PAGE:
Source: First Things
My funk on election night was deepened by an email from a younger, liberal friend. Conservatives lost, she told me sternly, because they have become badly “tarnished” with “Latinos, young people, Asians, single women,” and “all key demos for the next twenty years.” Her blunt warning: “Fix that or keep losing.”
I was initially angry. It seemed to me that these are the very people most hurt by the president’s economic policies, supposedly the key issue in the election. But resisting the impulse to reply bitterly, I instead pondered her words. Then the proverbial light bulb: The real issue for these crucial voters, I realized, wasn’t economic at all. It was cultural, perhaps something even more existential.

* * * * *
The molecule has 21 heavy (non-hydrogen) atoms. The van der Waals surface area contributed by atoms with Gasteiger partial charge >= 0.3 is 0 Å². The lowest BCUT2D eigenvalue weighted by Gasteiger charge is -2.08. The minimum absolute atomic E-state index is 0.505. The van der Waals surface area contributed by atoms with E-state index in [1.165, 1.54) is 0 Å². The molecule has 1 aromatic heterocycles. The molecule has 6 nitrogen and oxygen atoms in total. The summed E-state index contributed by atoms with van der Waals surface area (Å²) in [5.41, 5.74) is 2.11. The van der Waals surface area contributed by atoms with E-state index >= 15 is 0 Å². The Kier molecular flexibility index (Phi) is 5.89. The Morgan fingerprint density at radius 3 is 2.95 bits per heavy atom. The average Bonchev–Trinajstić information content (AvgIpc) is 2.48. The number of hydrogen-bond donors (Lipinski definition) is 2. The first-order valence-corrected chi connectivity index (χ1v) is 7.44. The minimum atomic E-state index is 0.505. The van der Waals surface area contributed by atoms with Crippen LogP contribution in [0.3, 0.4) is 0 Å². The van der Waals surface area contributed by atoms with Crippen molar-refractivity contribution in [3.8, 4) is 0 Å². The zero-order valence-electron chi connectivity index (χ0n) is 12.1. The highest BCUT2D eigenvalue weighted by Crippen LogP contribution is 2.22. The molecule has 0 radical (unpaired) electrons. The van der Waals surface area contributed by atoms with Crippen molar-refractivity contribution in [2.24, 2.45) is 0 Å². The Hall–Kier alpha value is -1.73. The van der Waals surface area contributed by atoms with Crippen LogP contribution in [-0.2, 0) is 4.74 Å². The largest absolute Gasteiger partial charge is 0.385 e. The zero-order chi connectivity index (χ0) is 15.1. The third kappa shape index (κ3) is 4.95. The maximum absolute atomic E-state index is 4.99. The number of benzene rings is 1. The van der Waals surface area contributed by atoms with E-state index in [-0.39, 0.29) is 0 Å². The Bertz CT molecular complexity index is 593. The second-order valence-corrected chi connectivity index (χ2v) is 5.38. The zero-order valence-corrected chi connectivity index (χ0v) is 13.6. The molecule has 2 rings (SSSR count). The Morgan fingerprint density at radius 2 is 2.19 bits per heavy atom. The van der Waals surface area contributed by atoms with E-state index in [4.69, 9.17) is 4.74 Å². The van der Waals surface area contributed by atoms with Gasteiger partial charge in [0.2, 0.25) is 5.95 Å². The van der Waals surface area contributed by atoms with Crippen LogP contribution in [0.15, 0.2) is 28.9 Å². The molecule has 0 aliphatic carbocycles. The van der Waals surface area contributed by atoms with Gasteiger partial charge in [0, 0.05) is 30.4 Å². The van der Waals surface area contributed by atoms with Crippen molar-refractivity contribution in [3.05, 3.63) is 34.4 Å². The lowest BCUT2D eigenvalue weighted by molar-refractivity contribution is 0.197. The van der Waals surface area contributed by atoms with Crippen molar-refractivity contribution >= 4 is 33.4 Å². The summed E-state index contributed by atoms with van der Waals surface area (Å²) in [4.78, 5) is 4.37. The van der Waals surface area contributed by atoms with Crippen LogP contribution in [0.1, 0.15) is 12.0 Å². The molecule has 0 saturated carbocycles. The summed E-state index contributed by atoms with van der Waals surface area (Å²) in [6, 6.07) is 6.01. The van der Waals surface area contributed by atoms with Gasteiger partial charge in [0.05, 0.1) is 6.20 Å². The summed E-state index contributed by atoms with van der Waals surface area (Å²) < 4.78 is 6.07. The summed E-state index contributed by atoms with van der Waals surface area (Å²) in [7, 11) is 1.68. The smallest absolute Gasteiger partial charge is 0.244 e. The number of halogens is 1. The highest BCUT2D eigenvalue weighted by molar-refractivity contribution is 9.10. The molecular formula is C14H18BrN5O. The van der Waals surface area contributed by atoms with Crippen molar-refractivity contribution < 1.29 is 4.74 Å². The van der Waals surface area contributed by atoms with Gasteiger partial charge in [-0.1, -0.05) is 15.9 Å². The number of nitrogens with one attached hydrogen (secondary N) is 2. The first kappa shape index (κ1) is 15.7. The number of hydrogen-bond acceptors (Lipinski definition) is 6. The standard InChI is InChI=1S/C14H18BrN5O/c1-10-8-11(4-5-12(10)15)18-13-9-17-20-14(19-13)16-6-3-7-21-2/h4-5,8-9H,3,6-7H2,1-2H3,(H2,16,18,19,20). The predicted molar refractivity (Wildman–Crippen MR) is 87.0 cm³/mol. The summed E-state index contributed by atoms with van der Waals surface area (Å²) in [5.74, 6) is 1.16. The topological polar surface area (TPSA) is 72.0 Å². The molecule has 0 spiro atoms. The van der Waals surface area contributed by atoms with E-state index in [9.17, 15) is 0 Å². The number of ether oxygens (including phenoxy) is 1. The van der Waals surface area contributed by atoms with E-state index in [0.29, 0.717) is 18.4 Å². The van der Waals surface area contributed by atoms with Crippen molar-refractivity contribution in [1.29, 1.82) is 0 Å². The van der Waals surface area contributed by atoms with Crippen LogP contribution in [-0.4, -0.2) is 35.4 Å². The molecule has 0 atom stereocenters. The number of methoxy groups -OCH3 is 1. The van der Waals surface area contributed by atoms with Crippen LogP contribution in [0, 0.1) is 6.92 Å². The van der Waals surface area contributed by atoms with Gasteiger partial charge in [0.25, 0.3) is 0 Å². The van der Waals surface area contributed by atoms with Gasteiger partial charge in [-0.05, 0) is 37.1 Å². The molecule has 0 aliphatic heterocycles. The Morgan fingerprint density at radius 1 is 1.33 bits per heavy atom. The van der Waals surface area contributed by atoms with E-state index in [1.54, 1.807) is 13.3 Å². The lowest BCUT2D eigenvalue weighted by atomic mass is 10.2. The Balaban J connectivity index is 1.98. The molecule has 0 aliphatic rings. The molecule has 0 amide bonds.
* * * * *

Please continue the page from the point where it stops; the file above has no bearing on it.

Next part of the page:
One widely circulated Obama campaign music video illuminates the subject. It depicts throngs of diverse supporters—young with old, white with people of color, men with women—leaving their daily activities to joyously march together to an uplifting rock anthem—Forward—accompanied by excerpts from an Obama speech assuring that we “leave no one behind.” Here are a few of the lyrics:
You can’t give up on hope
Each other’s hand we hold
We’re on a long hard road
But we travel it together
We pull each other up
We fill each other’s cup
So we all have enough
We’re all in this together
When I first saw the video, I sniffed, “Catchy tune, but really, do they think people are leaving restaurants, stores, and jobs to march together for Obama?” But I’d missed the point. Obama’s campaign—and indeed, his presidency—promotes a powerful and primordial message, best embodied in the national motto of France; liberté, égalité, fraternité.